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William The Buddy

Buffy Episode 7.2 Beneath You
AirDate: 1st Oct 02

"Come on, Ron. Do it."

"I canít."

"But you ALWAYS do it. Itís your thing."

"Yeah, but I got addicted. The power went to my head, and it started to cause problems for me and all of my friends."

"So you had to stop?"

"Yeah. Itís not easy. Thereís constant temptation to start up again, but I just canít. Itís too hard to control. Itís evil and its allure is powerful and it corrodes my soul."

And so goes my internal dialogue over Buffy spoilers. Like any recovering addict, Iím just living day to day, trying to focus on the positive. As it stands, Iím proud to say Iíve been clean for two episodes. Okay, admittedly I found out in the summer that the school would be open, Spike is still a vampire and WANTED to have his soul back, and Dawn would make some new friends and begin learning the Slayer ropes from Buffy. But as of this season Iím trying my best to avoid Hercís weekly spoiler column, Wandaís mailbags, and the wildfeed summaries. Iím sure most of you will agree that itís just better to be surprised by the events of each episode.

And episode 7.2, ĎBeneath Youí, may not have had any actual surprises, but it definitely had some great twists. Letís seeÖ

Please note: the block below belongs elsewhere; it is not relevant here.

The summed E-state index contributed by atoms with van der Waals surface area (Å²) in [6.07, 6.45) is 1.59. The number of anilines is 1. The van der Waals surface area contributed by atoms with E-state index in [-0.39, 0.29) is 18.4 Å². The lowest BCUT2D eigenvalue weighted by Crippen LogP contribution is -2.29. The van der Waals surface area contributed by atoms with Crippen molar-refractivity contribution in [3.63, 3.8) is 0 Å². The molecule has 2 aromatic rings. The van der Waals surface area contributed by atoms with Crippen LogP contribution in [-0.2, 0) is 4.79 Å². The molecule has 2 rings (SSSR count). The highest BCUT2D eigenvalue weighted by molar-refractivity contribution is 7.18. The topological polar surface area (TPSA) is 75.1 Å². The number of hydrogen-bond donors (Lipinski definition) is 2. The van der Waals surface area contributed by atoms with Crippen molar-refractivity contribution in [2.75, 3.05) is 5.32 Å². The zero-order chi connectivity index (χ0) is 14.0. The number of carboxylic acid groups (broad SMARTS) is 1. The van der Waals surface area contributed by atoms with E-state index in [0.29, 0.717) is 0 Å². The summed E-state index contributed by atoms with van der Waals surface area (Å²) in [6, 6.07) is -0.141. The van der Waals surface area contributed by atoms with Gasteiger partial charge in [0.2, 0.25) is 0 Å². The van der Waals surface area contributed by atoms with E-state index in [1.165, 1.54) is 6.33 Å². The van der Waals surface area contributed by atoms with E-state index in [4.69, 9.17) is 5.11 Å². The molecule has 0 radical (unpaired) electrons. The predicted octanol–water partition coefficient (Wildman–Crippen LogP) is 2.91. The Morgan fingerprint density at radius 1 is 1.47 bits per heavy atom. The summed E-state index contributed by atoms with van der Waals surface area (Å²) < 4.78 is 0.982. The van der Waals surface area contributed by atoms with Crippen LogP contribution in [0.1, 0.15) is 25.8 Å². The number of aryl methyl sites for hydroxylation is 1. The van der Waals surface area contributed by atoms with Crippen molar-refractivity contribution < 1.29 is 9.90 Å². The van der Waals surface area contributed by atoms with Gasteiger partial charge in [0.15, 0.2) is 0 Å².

After thinking last week that weíd be revisiting the girl in Turkey fleeing the dark robed assassins (I guess they really did kill her), I was pleased and excited to see a totally different girl being chased through the nightclub district of Frankfurt. Run, Lola! Run! Oops Ė Too late. Two down, and how many to go? Whatís the deal here? Who are these pretty girls getting hunted down and killed at the beginning of each episode? Will the trend continue next week? One popular theory Iíve heard discussed is that theyíre girls in line for the Slayer job, and some evil cadre is bumping them off one at a time. But if thatís the case, do you think thereís any point to this mission? Say Faith were to die. A new Slayer would then be called. If the girl whoís next in line for the job got whacked before she took over, it would then, I assume, fall to the NEXT person in line. So my question now is, do you think thereís a finite number of potential Slayers in the world? Can these nasties in the robes kill all of them so thereís NO ONE in the on-deck circle? An interesting idea, and if these girls are, in fact, what some of you are assuming they are, we may yet hear the answer.


"From beneath you, it devours." YIKES!! Can I just say now that theyíre setting up this yearís Big Bad perfectly? A constant, gradual increase in tension, with just enough tidbits of info along the way to keep us hooked and make us feel like weíre figuring something out. I love how everyone whoís at all plugged in to the supernatural is feeling that something huge and horrible is coming. Speaking of which, about ten people who emailed me in the last week voiced the same theory on what this enemy could be. Itís a clever concept relating to a single episode in season 3. I hadnít personally thought about it, but the logic is sound and if those of you who brought it to my attention end up being right, my hat will be off to you. For the record, Iíve decided not to publicize it yet in case itís accurate and some people will feel like we ruined it for them (see first paragraph. Spoilers bad).